Conover says a lot of people in the queer community know how to be “poly” more easily than heterosexuals “because we’ve been used to being on the fringes.”
But Conover says there are still feelings involved in this kind of relationship and “News flash: you can cheat on someone in a polyamorous relationship.”
That happens, she says, when people act sneaky about it. Everything must be out in the open for a poly lifestyle to work. “My husband and I have been through infidelity in our open marriage. That’s a tough one to explain to my hetero girlfriends.”
Fifteen years in, though, they’re still happily married. Even the hustle of the back and forth between Woodville and Toronto seems to be working for them.
When in Toronto and other major cities, you can sometimes catch Conover touring with Les Femmes Fatales, Canada’s premier women-of-colour burlesque troupe.
The big city has also been kind to her television aspirations, with several shows to her credit, including One Queen, Five Queers, streaming on Crave. “It’s all about sex, relationships, love. It’s more risqué than a lot of people want to hear,” she says. “I told my father, ‘You don’t want to watch it.’”
Then there’s The Succulent Six on CBC Gem or YouTube, from 2018, a show about body-positive heroes who encourage people to love how they look. The six episodes are more family friendly, according to Conover.
She steers things back to farm life and says I should see their place sometime. She starts to paint a picture of a very normal farm life. Oh, except for the no-clothes thing.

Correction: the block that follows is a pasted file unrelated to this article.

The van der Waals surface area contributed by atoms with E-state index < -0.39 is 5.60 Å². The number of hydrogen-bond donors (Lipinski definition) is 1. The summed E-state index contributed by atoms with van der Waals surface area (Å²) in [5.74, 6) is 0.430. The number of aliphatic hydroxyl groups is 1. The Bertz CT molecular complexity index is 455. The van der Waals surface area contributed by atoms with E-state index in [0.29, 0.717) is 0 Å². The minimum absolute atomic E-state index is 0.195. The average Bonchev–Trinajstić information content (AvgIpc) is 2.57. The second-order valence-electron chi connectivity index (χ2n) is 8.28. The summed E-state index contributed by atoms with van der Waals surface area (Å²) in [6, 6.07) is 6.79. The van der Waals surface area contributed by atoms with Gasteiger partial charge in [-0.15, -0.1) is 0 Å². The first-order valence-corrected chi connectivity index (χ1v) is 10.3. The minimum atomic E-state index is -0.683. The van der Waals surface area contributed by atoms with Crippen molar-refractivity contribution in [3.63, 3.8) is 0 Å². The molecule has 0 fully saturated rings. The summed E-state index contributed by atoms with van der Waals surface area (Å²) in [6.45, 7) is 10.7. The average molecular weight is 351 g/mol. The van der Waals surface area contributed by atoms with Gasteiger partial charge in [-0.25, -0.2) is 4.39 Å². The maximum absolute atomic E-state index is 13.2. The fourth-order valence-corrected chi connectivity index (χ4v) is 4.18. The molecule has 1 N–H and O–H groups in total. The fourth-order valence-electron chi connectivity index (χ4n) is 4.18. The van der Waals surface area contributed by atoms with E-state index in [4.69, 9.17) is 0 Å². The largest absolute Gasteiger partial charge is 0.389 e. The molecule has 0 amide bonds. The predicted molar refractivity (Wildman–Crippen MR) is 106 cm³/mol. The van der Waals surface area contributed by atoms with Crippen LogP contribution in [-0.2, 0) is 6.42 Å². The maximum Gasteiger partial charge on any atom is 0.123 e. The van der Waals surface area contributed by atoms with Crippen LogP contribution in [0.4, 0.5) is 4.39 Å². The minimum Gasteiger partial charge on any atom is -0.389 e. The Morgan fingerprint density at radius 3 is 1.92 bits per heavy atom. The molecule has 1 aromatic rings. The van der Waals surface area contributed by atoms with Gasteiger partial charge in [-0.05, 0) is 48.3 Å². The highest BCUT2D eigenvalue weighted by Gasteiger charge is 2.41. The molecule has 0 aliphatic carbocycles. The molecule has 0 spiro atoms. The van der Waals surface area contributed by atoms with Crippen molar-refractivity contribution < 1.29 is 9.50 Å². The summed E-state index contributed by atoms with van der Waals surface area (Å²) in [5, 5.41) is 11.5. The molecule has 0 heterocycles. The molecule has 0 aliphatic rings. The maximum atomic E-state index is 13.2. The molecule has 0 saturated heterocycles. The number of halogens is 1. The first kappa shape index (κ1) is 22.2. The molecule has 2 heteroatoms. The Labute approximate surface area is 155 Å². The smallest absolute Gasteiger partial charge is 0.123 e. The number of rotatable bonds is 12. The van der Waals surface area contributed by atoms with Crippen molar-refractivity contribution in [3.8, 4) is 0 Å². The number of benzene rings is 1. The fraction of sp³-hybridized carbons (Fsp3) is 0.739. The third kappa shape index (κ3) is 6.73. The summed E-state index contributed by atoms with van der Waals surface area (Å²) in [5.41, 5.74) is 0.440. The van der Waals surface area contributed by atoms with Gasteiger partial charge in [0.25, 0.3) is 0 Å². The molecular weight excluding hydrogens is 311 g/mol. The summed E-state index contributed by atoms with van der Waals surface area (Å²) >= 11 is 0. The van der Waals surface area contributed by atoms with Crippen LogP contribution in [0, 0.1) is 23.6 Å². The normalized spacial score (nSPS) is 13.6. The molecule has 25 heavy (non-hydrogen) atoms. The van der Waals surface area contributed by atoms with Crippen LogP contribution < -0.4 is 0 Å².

“Clothes are like prisons. I am naked all the time.”
I make a note it’s best to call before visiting.
The boisterous nudist and plus-size model says there’s lots to do on the farm. First and foremost, there’s caring for her horses, all of them massive draught geldings. On the day we met, she was off to pick up her fourth — her biggest yet, at 19 hands high. (Back in 2007 when she got engaged, she didn’t get a ring — she got an engagement horse, which is just what she requested.)
Aside from the equine focus she loves doing archery and axe throwing on the farm and walking around breathing fire for photo shoots. It also comes in handy on the stage — a gift that’s in her blood, since her late mother also had this talent.
For Conover, it’s all about keeping “wonder” in her life. “Kids do that naturally. For adults, we need to work on that.”
Knowing she liked to push her own boundaries, her husband decided to send her skydiving in Niagara Falls on her 32nd birthday — but he made it a surprise.
Conover says it was “just me, the pilot, and a tiny Russian man,” who she estimates was maybe 5’4”. The way she was told that it would work was they would be connected to one another for the descent.
“He was strapped to my back like I was wearing him. Just me and Sergei.”
A camera took a picture of her face every two seconds as she plummeted to earth. “What we got in the end was a stop motion video of my terror. First, you just want to laugh but then when you see that the terror never leaves my face it gets really uncomfortable,” she says with a laugh.
“One day I’m just going to send my husband alligator wrestling with no notice.”
Conover may not have enjoyed skydiving, but she hasn’t slowed down for a minute on her approach to life.
“I have so much I still want to do — there’s still so much to create. So many leeches still to chase.”